1. Evaluate your expectations for behavior management and adjust, as necessary, for the grade level. Let your students (and parents) know exactly what behaviors are appropriate and which ones are not with a clear set of guidelines that you can discuss with them. This allows each family to be invested in the process, and explicitly defines right and wrong and what happens when rules are broken.
  2. Emphasize relationships with your students. This is one of the best behavior management tools you can utilize. When students realize that you really care about them, they are more eager to learn and cooperate. Get to know your students on a personal level, what interests them, and their past school experiences. On the flip side, let students and parents know more about you, too. In addition, start building a favorable relationship with parents from the first day of school so that you have a connection before problems have a chance to develop.
  3. Establish classroom procedures that support your efforts for behavior management and prevent off-task behavior before it begins. Determine exact routines for everything from entering the room to homework to end-of-day actions. Teach the routines to students and emphasize them heavily during the first few weeks of school.

While it does take extra time and effort to launch a composed, positive classroom, you will have a more successful, enjoyable, and productive year.

What is Contributing to Our Nation’s Teacher Shortage, Particularly in High-Poverty Schools?

July 11th, 2019 | Comments Off on What is Contributing to Our Nation’s Teacher Shortage, Particularly in High-Poverty Schools? | Certification Prep, Teacher's Lounge Blog, Teaching Licenses

Teacher shortages are felt in both urban and rural districts across the U.S., but according to a study by the Economic Policy Institute (EPI), the impact is unevenly distributed along socioeconomic lines. Schools that are in high-poverty areas have a bigger problem with attracting certified teachers with experience in the subject(s) they teach. This problem undermines teacher effectiveness, threatens the students’ ability to learn, and leads to greater teacher turnover.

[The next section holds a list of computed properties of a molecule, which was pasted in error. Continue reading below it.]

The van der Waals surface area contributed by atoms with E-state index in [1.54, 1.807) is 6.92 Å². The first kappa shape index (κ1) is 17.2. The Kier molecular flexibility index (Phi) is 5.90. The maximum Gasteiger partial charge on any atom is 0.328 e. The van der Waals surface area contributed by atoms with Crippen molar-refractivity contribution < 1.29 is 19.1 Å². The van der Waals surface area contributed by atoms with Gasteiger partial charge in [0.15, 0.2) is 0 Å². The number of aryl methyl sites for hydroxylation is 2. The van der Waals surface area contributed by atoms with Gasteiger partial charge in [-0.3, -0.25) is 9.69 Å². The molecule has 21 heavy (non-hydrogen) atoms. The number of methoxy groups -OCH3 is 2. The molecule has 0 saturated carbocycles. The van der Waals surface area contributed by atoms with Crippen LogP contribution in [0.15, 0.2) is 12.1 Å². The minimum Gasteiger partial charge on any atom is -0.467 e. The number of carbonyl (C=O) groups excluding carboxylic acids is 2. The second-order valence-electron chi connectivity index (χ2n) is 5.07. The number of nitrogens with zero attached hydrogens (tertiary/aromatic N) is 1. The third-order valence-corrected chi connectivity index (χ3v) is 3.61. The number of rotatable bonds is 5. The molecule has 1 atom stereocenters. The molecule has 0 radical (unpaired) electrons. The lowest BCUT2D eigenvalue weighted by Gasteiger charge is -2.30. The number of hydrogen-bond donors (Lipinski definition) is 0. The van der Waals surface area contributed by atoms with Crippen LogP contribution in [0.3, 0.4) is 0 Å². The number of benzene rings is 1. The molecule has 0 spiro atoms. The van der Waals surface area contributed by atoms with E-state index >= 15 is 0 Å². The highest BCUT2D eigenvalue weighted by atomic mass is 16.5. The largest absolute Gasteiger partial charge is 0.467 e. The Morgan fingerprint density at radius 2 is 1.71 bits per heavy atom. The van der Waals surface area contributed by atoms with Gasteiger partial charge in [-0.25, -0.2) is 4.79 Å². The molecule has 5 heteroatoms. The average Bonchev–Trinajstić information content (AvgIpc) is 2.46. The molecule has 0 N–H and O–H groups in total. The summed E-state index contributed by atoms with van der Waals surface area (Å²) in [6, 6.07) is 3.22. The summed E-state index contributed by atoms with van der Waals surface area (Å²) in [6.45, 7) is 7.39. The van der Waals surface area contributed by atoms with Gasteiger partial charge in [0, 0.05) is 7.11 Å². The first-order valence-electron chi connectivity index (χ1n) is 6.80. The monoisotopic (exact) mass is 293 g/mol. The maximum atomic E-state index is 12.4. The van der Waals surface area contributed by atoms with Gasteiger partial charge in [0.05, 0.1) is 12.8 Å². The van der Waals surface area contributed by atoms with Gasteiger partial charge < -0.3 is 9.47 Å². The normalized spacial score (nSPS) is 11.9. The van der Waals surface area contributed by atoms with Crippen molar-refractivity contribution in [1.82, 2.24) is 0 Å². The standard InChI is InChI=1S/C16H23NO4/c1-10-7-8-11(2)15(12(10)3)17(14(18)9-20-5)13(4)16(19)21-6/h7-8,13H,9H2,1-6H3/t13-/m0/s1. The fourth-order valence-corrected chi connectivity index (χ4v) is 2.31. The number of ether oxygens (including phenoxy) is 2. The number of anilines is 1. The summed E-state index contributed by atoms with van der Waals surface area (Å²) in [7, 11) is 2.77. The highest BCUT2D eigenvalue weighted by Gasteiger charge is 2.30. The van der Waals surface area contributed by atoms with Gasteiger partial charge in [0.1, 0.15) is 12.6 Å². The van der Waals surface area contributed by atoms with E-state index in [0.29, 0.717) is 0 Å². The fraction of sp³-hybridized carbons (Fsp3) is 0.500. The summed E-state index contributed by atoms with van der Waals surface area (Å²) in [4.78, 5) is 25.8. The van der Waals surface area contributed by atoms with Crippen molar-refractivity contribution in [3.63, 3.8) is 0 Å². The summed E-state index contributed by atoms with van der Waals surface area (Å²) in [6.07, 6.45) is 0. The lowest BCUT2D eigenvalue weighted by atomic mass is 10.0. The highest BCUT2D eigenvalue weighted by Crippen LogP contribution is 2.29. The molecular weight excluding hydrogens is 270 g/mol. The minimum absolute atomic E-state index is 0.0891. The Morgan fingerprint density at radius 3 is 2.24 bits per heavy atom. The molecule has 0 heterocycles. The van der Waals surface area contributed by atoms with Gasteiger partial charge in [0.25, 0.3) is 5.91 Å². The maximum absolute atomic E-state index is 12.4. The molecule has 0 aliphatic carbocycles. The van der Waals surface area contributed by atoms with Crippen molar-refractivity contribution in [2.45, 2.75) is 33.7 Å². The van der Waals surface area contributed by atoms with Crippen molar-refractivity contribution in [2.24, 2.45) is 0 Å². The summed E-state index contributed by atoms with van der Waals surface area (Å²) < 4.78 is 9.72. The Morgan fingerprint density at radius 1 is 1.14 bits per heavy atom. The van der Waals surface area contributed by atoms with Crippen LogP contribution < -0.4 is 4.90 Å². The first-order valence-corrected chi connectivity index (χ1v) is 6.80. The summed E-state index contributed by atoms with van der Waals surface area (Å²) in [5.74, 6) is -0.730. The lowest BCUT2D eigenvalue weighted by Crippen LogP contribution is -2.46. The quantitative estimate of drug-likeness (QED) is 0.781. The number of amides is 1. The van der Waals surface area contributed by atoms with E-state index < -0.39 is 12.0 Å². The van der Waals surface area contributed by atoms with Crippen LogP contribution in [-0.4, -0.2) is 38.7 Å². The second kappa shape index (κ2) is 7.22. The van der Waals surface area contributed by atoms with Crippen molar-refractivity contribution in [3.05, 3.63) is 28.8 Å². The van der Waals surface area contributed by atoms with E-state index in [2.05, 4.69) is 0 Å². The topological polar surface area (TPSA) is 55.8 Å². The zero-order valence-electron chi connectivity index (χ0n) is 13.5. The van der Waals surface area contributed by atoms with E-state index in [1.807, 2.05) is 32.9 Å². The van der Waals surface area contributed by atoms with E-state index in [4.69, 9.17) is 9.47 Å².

The study is the first in a series that examines the causes, consequences, and possible solutions in the volatile teacher labor market. Not only is the deficit real, it is worse than originally thought.

When the economy recovered after the recession and school budgets increased, districts started looking for teachers again. However, they found that it was more challenging to fill those positions than they had expected. The effects have been long-reaching and continue today. Of particular concern is finding qualified teachers in special education, science, and mathematics.

Many reports from the Learning Policy Institute (LPI) indicate that the teacher shortage is not only alarming but that there are just not enough educators in specialty fields with the current wages offered. While there are many highly qualified teachers scattered throughout the country, not all educators have the certification, experience, and education requirements to meet those guidelines.

The EPI report indicates that there is an unequal distribution of highly qualified educators in schools for low-income students, and the problem is more severe than previously believed. California is especially hard-hit, according to a 2017 report from LPI where 2/3 of principals in poverty-stricken schools hired less than qualified teachers or simply left positions unfilled because they were unable to hire teachers with the required skills.

Of the open teacher positions in Illinois in 2017, 90% were in school districts with less than adequate funding. Low-income districts had 81% of the vacancies, and 74% were in majority-minority school districts.

Schools with high-poverty levels are more likely than schools in traditional districts to have educators with fewer credentials and less experience, as well as lacking significant knowledge in the subject matter they teach. These teachers are more apt to leave the education field, as well.

The relationship between having strong credentials and remaining in a school or district weakens in high poverty schools (EPI study). Richard Ingersoll reports that half of teacher attrition occurs in 25% of public schools in mostly high-poverty rural and urban locations.

There are no indications that the teacher shortage issue is lessening, particularly in impoverished schools and districts. The problem will only get better when leaders understand that this lack of credentialed teachers is due to increased job stress, the teacher pay gap, and demoralization, as well as a lack of training, mentoring, and suitable professional development programs. EPI plans to investigate these challenges and possible solutions in future studies.

To find an equitable resolution to the teacher shortage crisis, it is necessary to recognize why it is occurring and the unique nature of the teacher labor market. Only then will there be a solution that benefits the districts, schools, teachers, and students.